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The Cascade is a blog about the past, present, and future of CSS.

Howdy—Robin Rendle here. I started this side project back in May because I wanted a dedicated place to learn-out-loud about all the exciting things that’s happening in the world of CSS.

And so many exciting things are happening!

Right now we’re living through a golden age: what was once a language that was easy to make fun of has transformed into a serious and expressive toolkit for building visual interfaces. Although making fun of CSS was always lame, today, in 2024, it shows a deep lack of curiosity. The train has left the station. CSS rules. Get with the program.

But this didn’t happen randomly. Thousands of dedicated, smart folks have worked tirelessly over decades to get us to this point where CSS is—in this humble blogger’s opinion—the best design tool ever made. Every day some new super power is unlocked for us in browsers and with each new power the web becomes a better place, thanks to them.

So this blog exists to keep me in the loop and somewhat up to date with everything that’s possible with CSS but also it’s a reminder to celebrate the people doing the hard work building these tools for us.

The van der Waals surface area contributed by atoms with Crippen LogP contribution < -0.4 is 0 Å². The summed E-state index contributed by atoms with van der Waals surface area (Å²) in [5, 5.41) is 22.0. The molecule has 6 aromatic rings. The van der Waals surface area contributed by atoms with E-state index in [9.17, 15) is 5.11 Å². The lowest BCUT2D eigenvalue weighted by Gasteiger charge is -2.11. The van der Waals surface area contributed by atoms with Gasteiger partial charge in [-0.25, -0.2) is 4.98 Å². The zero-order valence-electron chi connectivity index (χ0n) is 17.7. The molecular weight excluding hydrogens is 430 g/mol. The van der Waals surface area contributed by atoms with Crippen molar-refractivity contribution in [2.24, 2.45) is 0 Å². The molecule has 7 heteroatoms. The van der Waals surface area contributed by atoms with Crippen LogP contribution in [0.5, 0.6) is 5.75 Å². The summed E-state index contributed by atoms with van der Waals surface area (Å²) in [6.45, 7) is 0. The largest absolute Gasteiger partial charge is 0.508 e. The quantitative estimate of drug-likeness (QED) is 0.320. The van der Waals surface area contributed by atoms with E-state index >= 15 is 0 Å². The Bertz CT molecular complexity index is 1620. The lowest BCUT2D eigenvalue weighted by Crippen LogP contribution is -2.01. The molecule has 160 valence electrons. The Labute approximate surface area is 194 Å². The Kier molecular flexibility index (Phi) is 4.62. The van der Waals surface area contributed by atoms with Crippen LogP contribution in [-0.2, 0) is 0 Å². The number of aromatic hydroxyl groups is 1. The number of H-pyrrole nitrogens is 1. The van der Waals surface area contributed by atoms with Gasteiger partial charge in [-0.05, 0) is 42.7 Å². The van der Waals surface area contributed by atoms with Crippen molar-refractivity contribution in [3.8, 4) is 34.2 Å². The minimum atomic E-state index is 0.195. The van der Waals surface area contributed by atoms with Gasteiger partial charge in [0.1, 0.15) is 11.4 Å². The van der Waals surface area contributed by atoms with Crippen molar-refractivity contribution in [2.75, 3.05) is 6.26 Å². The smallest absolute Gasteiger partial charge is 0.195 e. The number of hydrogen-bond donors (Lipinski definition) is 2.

You can subscribe to The Cascade via RSS, shoot me an email if you absolutely must, or follow the feed. This project is directly supported by readers and the membership program.

Right now the newsletter is taking a bit of a break whilst I figure out a healthy publishing cadence, but you can subscribe below:

Motion blur

Oooooh here’s something I’ve never thought about when it comes to CSS: motion blur! Adam Argyle wrote this back in 2019 (!) but it still feels new and exciting to me:

Professional polish of motion graphics often includes the application of motion blur. In most cases, it's a boolean toggled at the layer level, that then tells the engine to set a blur amount based on the speed of the pixels. This effect makes animations much closer to real life, among other nice benefits. CSS currently is incapable of such an effect. Instead, a strobing, ghosted type effect is often what we get instead.

I like this proposal, too:

.animated-layer {
  animation: rotate .5s linear infinite;
  motion-rendering: blur;
  motion-shutter-angle: 180deg;
}

@keyframes rotate {
  to {
    transform: rotate(1turn);
  }
}

Also, reading the comments on this thread is fun and reveals just how complex the standards process is for adding anything new to CSS.